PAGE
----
LONDON (Reuters) - Standard Chartered (STAN.L) chief executive Bill Winters branded its income and profit unacceptable on Tuesday as below-forecast third quarter results and confirmation of a Hong Kong investigation underlined the challenges his overhaul faces.
“We now have a stronger balance sheet...but income and profit levels are not yet acceptable,” Winters said after the Asia-focused bank generated income of $3.47 billion (£2.83 billion) in July to September, down 6 percent from $3.68 billion (£3.01 billion) from a year ago.
Rivals more focused on the United States and Europe have reaped huge trading profits and although StanChart’s third quarter underlying pretax profits were $458 million compared with a $139 mln loss last year, this failed to offset investor disappointment with the fall in income.
Standard Charted “is delivering pretty close to zero growth. Not what investors expect when investing in emerging markets,” Nicholas Hyett, Equity Analyst at Hargreaves Lansdown, said.
StanChart's shares were trading 5.6 percent lower at 1015 GMT, the worst performing stock in the benchmark FTSE 100 index .FTSE, as the bank also confirmed Hong Kong's financial regulator planned to take action against it in relation to its role as a joint sponsor of an initial public offering in 2009.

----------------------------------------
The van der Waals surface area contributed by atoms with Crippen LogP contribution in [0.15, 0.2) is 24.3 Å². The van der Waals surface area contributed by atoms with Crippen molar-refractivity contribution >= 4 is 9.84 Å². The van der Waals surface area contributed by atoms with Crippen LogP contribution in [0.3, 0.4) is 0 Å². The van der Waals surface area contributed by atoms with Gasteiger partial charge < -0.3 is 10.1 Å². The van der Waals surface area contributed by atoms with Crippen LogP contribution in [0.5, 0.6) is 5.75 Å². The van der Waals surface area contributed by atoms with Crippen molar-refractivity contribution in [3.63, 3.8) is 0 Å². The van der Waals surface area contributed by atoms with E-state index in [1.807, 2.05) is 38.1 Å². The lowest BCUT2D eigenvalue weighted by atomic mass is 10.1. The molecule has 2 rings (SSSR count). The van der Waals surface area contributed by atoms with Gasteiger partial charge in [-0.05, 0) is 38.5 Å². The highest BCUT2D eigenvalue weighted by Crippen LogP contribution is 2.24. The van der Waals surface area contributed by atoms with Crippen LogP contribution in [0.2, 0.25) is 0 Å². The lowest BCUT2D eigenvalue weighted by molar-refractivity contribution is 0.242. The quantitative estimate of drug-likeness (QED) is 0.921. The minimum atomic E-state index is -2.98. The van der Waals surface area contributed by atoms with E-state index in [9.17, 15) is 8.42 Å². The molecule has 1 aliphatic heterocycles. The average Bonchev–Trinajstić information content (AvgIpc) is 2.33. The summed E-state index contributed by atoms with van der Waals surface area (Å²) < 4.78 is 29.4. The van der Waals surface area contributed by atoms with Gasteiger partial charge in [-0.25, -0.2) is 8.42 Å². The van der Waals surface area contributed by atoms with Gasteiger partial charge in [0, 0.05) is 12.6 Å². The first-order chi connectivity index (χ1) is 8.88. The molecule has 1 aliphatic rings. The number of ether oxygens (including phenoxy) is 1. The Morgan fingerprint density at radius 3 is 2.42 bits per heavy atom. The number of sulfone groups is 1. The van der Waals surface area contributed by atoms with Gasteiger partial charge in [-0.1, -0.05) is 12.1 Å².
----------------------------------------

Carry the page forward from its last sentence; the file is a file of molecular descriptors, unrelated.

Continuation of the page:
This comes days after Swiss bank UBS (UBSG.S) said Hong Kong’s Securities and Futures Commission was investigating its role in certain unnamed stock market listings.
Since joining the bank in June last year, former JPMorgan (JPM.N) investment banker Winters has announced plans to axe more than 15,000 jobs, closed the bank’s stock trading business and raised $5.1 billion in capital to restore profitability.
The efforts have paid off for StanChart’s bottom line, and the third quarter result marks a second consecutive quarter of profit after it swung to an annual loss for 2015, when it was hit by the costs of revamping its management team and exiting out-of-favour markets.
But while it has successfully cut costs, the moves have also hit revenues, prompting the bank to defer its goal to reach a return on equity of 8 percent by 2018.
The lender scrapped its dividend and launched a $5 billion rights issue a year ago in order to bolster its common equity capital level, which stands at 13 percent.
Chief Financial Officer Andy Halford said the bank would assess whether to restore the dividend before the full-year results in February, but there were many uncertainties.
Halford also said he did not expect any large loan writebacks in India, following media reports that StanChart could release a $100 million provision covering losses from loans to steel-to power conglomerate Essar Global.
The bank’s Financial Markets business posted third quarter income of $714 million, up 11 percent from $645 million a year ago but nevertheless what Winters called “a disproportionately low share of the benefits” compared with the outsized income boosts of more than 50 percent seen at some U.S. banks.
StanChart revealed a further $30 million loss in its principal finance unit for the quarter, following a $167 million loss in its fiscal first-half and reports it was looking to spin out the private equity business housed in that unit.
Editing by Sinead Cruise and Alexander Smith